Post ALA Reflection

I thought I had done a good job researching what to expect and do for a huge conference like ALA, but it did not prepare me for the reality. I had a wonderful time, meeting people and learning a few things at some of the sessions. I found that I did not make it all the sessions I had planned so carefully. One day, I only went to one because I was so exhausted, I didn’t have the brain power. Next time, I know that I need to schedule breaks in between to eat and rest; otherwise I would spend the day starving. Conference food is way overpriced and I am a broke grad student so I’m glad I at least brought snack bars with me.

I also realized that it was hard to tell what sessions would be crowded and what ones wouldn’t be. The session I wanted to attend the most was so packed, people were sitting out in the hallway and there was no way I would get in to hear what was going on. That made me realize I needed to be flexible in my plans. I also felt like I wasn’t very successful in actually going to the sessions I wanted to, because either I couldn’t get there on time, or it wasn’t what I thought it would be. My biggest success at the conference though, was meeting people. The first day I was feeling intimidated, but by the afternoon, I had found some people I follow on Twitter and hung out with them. What’s great is that I felt comfortable talking to my Twitter friends because we have already built a rapport online, so it was easy to get along in person. Additionally, they introduced me to other people that they knew, so it makes networking so much easier! Yay for the internet!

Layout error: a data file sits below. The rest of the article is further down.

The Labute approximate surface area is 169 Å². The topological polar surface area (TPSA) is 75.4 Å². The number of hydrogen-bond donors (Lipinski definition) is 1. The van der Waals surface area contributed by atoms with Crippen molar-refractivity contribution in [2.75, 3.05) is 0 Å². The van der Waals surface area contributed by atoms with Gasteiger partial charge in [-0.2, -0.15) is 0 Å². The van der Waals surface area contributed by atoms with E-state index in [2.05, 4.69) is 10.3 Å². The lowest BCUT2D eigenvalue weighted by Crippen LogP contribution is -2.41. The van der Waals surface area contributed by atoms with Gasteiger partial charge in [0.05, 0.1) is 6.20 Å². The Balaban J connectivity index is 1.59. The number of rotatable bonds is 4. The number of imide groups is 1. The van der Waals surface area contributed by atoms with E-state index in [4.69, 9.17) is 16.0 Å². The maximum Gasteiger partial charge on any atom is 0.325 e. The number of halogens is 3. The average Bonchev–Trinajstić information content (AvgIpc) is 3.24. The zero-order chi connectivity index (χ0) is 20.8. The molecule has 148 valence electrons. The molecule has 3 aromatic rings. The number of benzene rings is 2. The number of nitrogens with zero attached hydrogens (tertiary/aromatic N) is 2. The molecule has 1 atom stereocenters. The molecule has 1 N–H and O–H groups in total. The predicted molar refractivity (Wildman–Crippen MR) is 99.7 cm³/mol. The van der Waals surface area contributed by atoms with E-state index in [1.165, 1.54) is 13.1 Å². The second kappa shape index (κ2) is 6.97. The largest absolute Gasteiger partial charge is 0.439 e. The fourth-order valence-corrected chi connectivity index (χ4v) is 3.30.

The highlights of the conference though was meeting my HackLibSchool colleagues in person and witness Daniel Ransom be entered and CHOSEN as the wild card, participant in Battle Decks 2011. The conference was a great time and I am very happy I went. I am definitely saving up for next year.

To learn programming or not? That is the question.

Last night I attended this Geek Speed Dating Night (minus the dating part) eventHeart, put together by a group called Refresh Indy. They describe themselves as “Promoting design, technology and usability, Refresh Indy is a part of the Refreshing Cities movement.” Sounds pretty cool and applicable to libraries right? I should probably back it up and explain how this Geek Night works. I got there with my library school friend (who writes at Red Lipstick Librarian) and my boyfriend (who was a web developer in a previous life). There were several round tables set up and other web developers, programmers and designers milling about. Then we all had 30 minutes at any given table to talk about topics like social media and marketing, iOS development, web design and development with these experts. It was a very low-key informal event that allowed for casual conversation on these topics.